LOVE is on the cards this week as we look at how our forebears celebrated Valentine's Day.
Edwardian hostesses loved to plan romantically-themed events on Valentine's Day. These affairs were often very competitive, with ladies vying to outdo one another in a bid to make their special Valentines do a cut above the others. And, just like today, there were ladies' magazines which told them how to go about it.
An article in the Ladies Home Journal offered romantic fun for married couples – in the form of a 'Reminiscence Party'. Essentially, it was an Edwardian version of the old TV game show, 'Mr and Mrs' – where husbands were 'judged' on their sense of romance. Each husband had to "write a description of their wife's wedding gown, to be read aloud when finished."
In most cases, the feature writer adds, "groans accompanied the writing of papers, along with much laughter at the reading of them". Little wonder, as the husbands invariably got the colour or style of their wives' wedding dresses wrong!
But, as the writer notes, there could be exceptions, if the chap was wily enough: "cleverest of all is the man who, instead of writing, is warmly applauded for saying that he had seen nothing at his wedding but the look in his bride's dear eyes."
At this point, our writer suggests this little party game might re-kindle flames long dormant – "For a little while, each husband lives over again the joys of his wedding day, and every man declares on leaving that he spent the most delightful evening of the season." Of course, that might have just been relief at finally escaping!
A more bizarre suggestion for a Valentine's do was throwing a 'Bird Party'. Our writer says: "An idea that is rather out of the ordinary is to have the guests appear as birds, this date being one on which birds are supposed to choose their mates and begin building their nests."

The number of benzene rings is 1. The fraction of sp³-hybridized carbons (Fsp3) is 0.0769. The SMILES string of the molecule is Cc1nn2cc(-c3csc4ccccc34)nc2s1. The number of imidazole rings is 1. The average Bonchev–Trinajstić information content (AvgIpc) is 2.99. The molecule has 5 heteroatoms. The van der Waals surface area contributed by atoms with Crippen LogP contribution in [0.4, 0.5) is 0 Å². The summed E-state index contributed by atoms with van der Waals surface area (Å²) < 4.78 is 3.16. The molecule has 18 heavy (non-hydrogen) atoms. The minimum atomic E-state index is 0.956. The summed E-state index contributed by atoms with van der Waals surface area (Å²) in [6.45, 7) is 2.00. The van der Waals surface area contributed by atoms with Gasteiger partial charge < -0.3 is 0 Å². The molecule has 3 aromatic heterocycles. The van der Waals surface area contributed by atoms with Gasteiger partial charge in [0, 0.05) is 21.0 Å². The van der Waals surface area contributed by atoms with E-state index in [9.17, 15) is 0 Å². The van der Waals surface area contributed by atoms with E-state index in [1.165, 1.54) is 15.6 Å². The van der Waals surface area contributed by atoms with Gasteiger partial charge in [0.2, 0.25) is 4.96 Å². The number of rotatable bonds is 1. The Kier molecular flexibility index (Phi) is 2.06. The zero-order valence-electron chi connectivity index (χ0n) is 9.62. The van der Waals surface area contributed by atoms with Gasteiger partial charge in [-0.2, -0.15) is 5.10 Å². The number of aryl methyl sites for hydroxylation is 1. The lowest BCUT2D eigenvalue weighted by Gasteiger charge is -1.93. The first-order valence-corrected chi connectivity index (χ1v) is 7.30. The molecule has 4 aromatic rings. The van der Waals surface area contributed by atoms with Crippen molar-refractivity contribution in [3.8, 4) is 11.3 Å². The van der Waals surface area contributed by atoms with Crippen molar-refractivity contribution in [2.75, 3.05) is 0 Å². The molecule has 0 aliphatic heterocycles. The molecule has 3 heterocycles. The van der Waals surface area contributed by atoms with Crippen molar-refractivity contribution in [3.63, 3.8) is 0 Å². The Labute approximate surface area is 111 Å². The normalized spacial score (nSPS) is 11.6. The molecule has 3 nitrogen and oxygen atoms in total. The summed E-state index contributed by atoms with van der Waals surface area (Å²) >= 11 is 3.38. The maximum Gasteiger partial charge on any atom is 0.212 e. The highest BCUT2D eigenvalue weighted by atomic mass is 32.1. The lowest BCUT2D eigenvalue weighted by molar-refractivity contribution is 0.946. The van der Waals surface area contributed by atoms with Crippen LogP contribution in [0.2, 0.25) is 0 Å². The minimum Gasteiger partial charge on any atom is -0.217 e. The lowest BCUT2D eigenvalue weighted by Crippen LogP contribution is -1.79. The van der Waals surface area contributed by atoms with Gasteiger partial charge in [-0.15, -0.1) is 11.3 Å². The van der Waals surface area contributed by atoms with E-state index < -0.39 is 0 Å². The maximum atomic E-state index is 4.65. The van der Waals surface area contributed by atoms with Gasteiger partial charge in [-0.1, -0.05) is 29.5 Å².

Hmm ... and it gets worse as the writer suggests having "a round refreshment table edged with branches and straw, quite like a veritable nest of gigantic proportions. The refreshments served in paper eggs will keep up the illusion."
For maximum effect, the hostess told her guests to choose which type of bird to come as, from a list including robins, sparrows, doves and eagles etc. When the guests arrived, they were paired up with "mates" according to their bird species. Apparently, "Another really funny element ... is that masculine and feminine ideas of what they should look like differ so widely that when the time comes to mate choosing arrives, many a robin or sparrow fails to choose its mate." Sounds like it was enough to give you the bird!
There were also Valentine's parties for mixed age groups of family and friends. In this category, fortune telling parties were very popular. For these, the writer suggests making a large heart, "about six feet tall, made of barrel hoops and wire covered with turkey-red cotton, against a white box or clothes horse covered with sheets. Cut two slits in the heart; above one write Lassies, above the other, Lads.
Then, all you had to do was tie a wooden dart, painted gold, to the heart. To the other side of the point of the dart you attached a piece of gold coloured cloth to form a pocket large enough to hold a tiny envelope. Lads and lassies could then seek their fortunes by thrusting the dart into the respective openings.